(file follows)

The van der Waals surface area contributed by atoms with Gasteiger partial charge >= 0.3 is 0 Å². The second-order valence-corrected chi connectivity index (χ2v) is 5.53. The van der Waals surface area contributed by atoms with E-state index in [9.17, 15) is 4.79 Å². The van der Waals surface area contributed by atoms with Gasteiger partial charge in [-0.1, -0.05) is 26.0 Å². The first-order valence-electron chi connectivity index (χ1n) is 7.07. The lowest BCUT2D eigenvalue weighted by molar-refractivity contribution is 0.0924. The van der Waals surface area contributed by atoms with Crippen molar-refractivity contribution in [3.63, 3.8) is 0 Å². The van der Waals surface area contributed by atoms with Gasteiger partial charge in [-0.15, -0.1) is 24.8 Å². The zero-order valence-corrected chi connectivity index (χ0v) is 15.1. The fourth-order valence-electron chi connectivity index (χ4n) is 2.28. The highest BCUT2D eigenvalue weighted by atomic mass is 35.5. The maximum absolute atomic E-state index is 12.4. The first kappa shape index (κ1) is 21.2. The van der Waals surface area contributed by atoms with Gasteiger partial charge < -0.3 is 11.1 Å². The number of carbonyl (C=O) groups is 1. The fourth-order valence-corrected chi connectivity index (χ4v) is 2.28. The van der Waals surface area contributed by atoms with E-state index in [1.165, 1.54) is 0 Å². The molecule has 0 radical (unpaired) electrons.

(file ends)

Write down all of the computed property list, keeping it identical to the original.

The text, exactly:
The van der Waals surface area contributed by atoms with Gasteiger partial charge >= 0.3 is 0 Å². The second-order valence-corrected chi connectivity index (χ2v) is 5.53. The van der Waals surface area contributed by atoms with E-state index in [9.17, 15) is 4.79 Å². The van der Waals surface area contributed by atoms with Gasteiger partial charge in [-0.1, -0.05) is 26.0 Å². The first-order valence-electron chi connectivity index (χ1n) is 7.07. The lowest BCUT2D eigenvalue weighted by molar-refractivity contribution is 0.0924. The van der Waals surface area contributed by atoms with Crippen molar-refractivity contribution in [3.63, 3.8) is 0 Å². The van der Waals surface area contributed by atoms with Gasteiger partial charge in [-0.15, -0.1) is 24.8 Å². The zero-order valence-corrected chi connectivity index (χ0v) is 15.1. The fourth-order valence-electron chi connectivity index (χ4n) is 2.28. The highest BCUT2D eigenvalue weighted by atomic mass is 35.5. The maximum absolute atomic E-state index is 12.4. The first kappa shape index (κ1) is 21.2. The van der Waals surface area contributed by atoms with Gasteiger partial charge < -0.3 is 11.1 Å². The number of carbonyl (C=O) groups is 1. The fourth-order valence-corrected chi connectivity index (χ4v) is 2.28. The van der Waals surface area contributed by atoms with E-state index in [1.165, 1.54) is 0 Å². The molecule has 0 radical (unpaired) electrons.